case of multiple audio tracks: those are mixed by the media element when 
played. Will those individual tracks be present in the captured 
MediaStream, or will there be just one audio track (representing the 
mixed audio)?

How well have you specified it, is there text available that could be used?
>
>>
>> If I understand the use-case you describe here correctly, you'd like 
>> to switch to Muzak being played out at the remote end when you mute 
>> locally.
>>
>> The straghtforward way of meeting this use-case with the current set 
>> of APIs would be:
>>
>> 1. As the application loads, download the Muzak source file
>>
>> 2. Use one video element to render the live a/v stream from the 
>> remote party, and a separate (muted) audio element that has Muzak as 
>> source - set up in a "loop" fashion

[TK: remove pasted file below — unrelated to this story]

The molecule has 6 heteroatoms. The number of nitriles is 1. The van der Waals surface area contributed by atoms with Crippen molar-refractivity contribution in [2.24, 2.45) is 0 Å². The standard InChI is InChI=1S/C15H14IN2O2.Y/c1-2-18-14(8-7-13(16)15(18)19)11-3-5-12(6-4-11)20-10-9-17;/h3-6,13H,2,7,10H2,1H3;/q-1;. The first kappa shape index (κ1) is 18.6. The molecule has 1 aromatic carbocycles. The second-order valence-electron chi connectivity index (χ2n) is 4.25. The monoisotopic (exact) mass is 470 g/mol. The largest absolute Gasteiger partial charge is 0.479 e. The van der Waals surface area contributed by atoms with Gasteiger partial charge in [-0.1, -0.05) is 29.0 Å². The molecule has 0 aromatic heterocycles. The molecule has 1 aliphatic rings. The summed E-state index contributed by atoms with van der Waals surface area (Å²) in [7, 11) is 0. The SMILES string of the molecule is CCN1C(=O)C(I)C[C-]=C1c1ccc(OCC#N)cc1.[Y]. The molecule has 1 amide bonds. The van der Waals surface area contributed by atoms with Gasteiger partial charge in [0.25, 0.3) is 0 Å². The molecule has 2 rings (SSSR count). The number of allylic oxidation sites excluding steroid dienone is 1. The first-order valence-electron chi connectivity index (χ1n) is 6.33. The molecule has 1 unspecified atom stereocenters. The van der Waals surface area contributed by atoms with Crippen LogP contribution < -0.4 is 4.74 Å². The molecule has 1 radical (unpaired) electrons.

>>
>> 3. When the user at the remote end presses "mute me" in the 
>> application, have the app a) disable the audio track and b)send a 
>> "play Muzak" signal to the peer
>>
>> 4. When "change to Muzak" is received, unmute the Muzak audio element 
>> (no need to mute the video element as silence is being played)
>>
>> 5. Same goes for unmute -> signal "stop play Muzak" -> mute the Muzak 
>> audio element.
>>
>> There are many other options as well.
>
> Ok, an application could do that, but that moves the Muzak from the 
> source to the target - that doesn't work if the target is a different 
> app, or the target is behind a gateway, or if what you want to play is 
> local to the sender.  I'll note I've done exactly this in the past to 
> indicate Video Mute (show a local slate to say the other side Muted - 
> that way users don't go "it's black - something's broken with the